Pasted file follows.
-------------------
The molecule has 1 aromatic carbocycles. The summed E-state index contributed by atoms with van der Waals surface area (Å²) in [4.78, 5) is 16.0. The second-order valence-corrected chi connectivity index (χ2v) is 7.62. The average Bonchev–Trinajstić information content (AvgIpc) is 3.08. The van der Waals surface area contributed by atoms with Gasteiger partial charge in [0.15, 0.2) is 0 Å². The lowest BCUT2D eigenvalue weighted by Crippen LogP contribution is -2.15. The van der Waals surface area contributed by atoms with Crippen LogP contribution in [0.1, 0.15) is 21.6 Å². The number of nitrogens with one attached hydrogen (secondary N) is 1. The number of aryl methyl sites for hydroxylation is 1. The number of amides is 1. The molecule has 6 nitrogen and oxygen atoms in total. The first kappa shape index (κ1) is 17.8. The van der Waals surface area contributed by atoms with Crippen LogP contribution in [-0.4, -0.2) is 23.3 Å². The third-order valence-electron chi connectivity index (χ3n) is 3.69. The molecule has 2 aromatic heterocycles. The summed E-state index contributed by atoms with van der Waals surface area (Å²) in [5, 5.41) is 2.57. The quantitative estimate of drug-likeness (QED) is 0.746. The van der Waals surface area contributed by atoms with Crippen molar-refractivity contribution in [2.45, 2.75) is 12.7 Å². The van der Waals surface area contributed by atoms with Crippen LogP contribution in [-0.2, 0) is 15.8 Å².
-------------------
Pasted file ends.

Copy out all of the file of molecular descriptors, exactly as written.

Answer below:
The molecule has 1 aromatic carbocycles. The summed E-state index contributed by atoms with van der Waals surface area (Å²) in [4.78, 5) is 16.0. The second-order valence-corrected chi connectivity index (χ2v) is 7.62. The average Bonchev–Trinajstić information content (AvgIpc) is 3.08. The van der Waals surface area contributed by atoms with Gasteiger partial charge in [0.15, 0.2) is 0 Å². The lowest BCUT2D eigenvalue weighted by Crippen LogP contribution is -2.15. The van der Waals surface area contributed by atoms with Crippen LogP contribution in [0.1, 0.15) is 21.6 Å². The number of nitrogens with one attached hydrogen (secondary N) is 1. The number of aryl methyl sites for hydroxylation is 1. The number of amides is 1. The molecule has 6 nitrogen and oxygen atoms in total. The first kappa shape index (κ1) is 17.8. The van der Waals surface area contributed by atoms with Crippen LogP contribution in [-0.4, -0.2) is 23.3 Å². The third-order valence-electron chi connectivity index (χ3n) is 3.69. The molecule has 2 aromatic heterocycles. The summed E-state index contributed by atoms with van der Waals surface area (Å²) in [5, 5.41) is 2.57. The quantitative estimate of drug-likeness (QED) is 0.746. The van der Waals surface area contributed by atoms with Crippen molar-refractivity contribution in [2.45, 2.75) is 12.7 Å². The van der Waals surface area contributed by atoms with Crippen LogP contribution in [-0.2, 0) is 15.8 Å².